It’s not poultry waste – it’s organic fertilizer
We have recently learned that students across our state are being taught a lesson in environmental education that is factually incorrect. We are concerned that students — and their parents — are being misled in an effort to pass anti-poultry legislation that would take away organic fertilizer. I would like to set the record straight on the value of poultry litter as organic fertilizer.
Poultry litter is a mixture of chicken manure and wood shavings. The wood shavings are the bedding used in poultry houses. Chicken manure, which has very little moisture, mixes with the shavings. It produces a dry product that is easily handled and very stackable.
Contrary to many assumptions, poultry litter is very low in nitrogen, phosphorus and potassium, but very high in organic matter. It carries a nutrient value of 4 percent nitrogen, 3 percent phosphorus, 3 percent potassium and 90 percent organic matter. It is considered one of mother nature’s perfect fertilizers. It is low in nutrient content and high in organic matter. The organic matter improves the soil’s water-holding capacity as well as soil health. Poultry litter is one of the only sources of fertilizer for organic growers on the Eastern Shore and in most of Maryland.
Contrary to what is being taught, there is not an excess of poultry litter in Maryland. There is actually a shortage of organic fertilizer. When antipoultry advocates say that elevated phosphorus levels in soils near poultry houses proves there are too many chickens in the state, they are wrong. The fact is that scientific researchers advised farmers for many years that they should build up phosphorus in the soil. In recent years, scientists have determined that there is a saturation point, after which no more phosphorus can be held by the soil.
In response to the scientific findings, Maryland’s Nutrient Management Plan was modified to require phosphorus be regulated and limited in 2006. In 2015, additional limitations were added through the Phosphorus Management Tool (PMT). This tool uses the soil P levels, topography and the closeness to water resources to determine where P must be limited, or in some cases banned altogether.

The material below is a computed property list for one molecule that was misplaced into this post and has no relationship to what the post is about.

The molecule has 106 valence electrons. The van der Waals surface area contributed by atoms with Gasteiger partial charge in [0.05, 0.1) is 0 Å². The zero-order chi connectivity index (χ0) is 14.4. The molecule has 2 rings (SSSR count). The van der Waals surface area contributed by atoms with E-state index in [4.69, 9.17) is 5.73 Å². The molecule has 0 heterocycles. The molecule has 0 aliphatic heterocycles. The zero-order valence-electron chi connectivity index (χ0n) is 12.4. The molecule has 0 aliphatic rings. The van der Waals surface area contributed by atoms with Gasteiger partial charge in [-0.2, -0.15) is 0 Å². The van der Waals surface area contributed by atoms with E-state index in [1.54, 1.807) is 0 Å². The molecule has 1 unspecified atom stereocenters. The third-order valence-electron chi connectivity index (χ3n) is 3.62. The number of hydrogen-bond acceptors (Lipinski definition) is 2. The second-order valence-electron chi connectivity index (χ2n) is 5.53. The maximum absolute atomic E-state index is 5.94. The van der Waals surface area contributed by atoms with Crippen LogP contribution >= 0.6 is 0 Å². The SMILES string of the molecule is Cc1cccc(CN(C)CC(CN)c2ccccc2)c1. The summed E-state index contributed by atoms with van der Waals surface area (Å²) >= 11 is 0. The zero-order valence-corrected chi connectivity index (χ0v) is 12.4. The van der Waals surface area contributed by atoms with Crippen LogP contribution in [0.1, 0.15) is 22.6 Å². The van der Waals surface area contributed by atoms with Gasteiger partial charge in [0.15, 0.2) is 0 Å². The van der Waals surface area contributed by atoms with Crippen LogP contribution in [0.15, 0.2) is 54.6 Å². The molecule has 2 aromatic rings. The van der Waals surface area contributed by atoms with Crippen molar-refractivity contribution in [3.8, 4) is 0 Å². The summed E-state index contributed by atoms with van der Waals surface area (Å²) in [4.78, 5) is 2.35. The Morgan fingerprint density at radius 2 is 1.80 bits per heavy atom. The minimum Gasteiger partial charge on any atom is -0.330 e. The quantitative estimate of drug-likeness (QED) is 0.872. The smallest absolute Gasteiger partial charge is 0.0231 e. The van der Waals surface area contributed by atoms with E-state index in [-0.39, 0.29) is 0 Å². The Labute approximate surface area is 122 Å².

According to the Maryland Department of Agriculture there are 312,393 tons of chicken litter collected from Maryland poultry farms annually. Based on nutrient management regulatory calculations, we would need 156,196 acres of crop land to spread the litter produced each year. There are 469,767 acres on the Eastern Shore that are low in phosphorus and litter eligible. There is three times the needed amount of land just on the Eastern Shore to properly use all the litter produced in Mar yland.
Because of its organic value, poultry litter is a commodity that poultry farmers can sell or barter. Poultry growers also often use the litter as fertilizer on their own crop operation for a significantly lower cost, and less carbon footprint, than transporting commercial fertilizer.
So what does this mean? If the legislature were to pass a law that required the poultry companies to take all the litter from farmers, it would only be making the company richer. The companies would have a valuable commodity that they would sell to the highest bidder. Taking ownership of poultry litter from farmers only increases the cost to produce local crops and reduces economic stability.
For organic farmers, poultry litter is the primary source of fertilizer. If they have to bid against farmers from across the country for this litter, it could increase their fertilizer costs to a level that it would not be sustainable to farm organically.
Not only does Maryland have the most comprehensive and restrictive nutrient tool in place for our crop farmers, but every commercial poultry farm is mandated to have a zero-discharge permit to make sure no nutrients from that farm runoff into any stream. When you couple the poultry grower’s zero-discharge permit with the crop farmer’s mandated Nutrient Management Plan restrictions, the likelihood of nutrients from poultry litter getting into the Bay are extremely unlikely.
New legislation is not needed. Students should be enlightened about the great work already accomplished by Maryland farmers.
Chuck Fry is president of Maryland Farm Bureau and owner/operator of Rocky Point Farm and Rocky Point Creamery in Tuscarora, Md.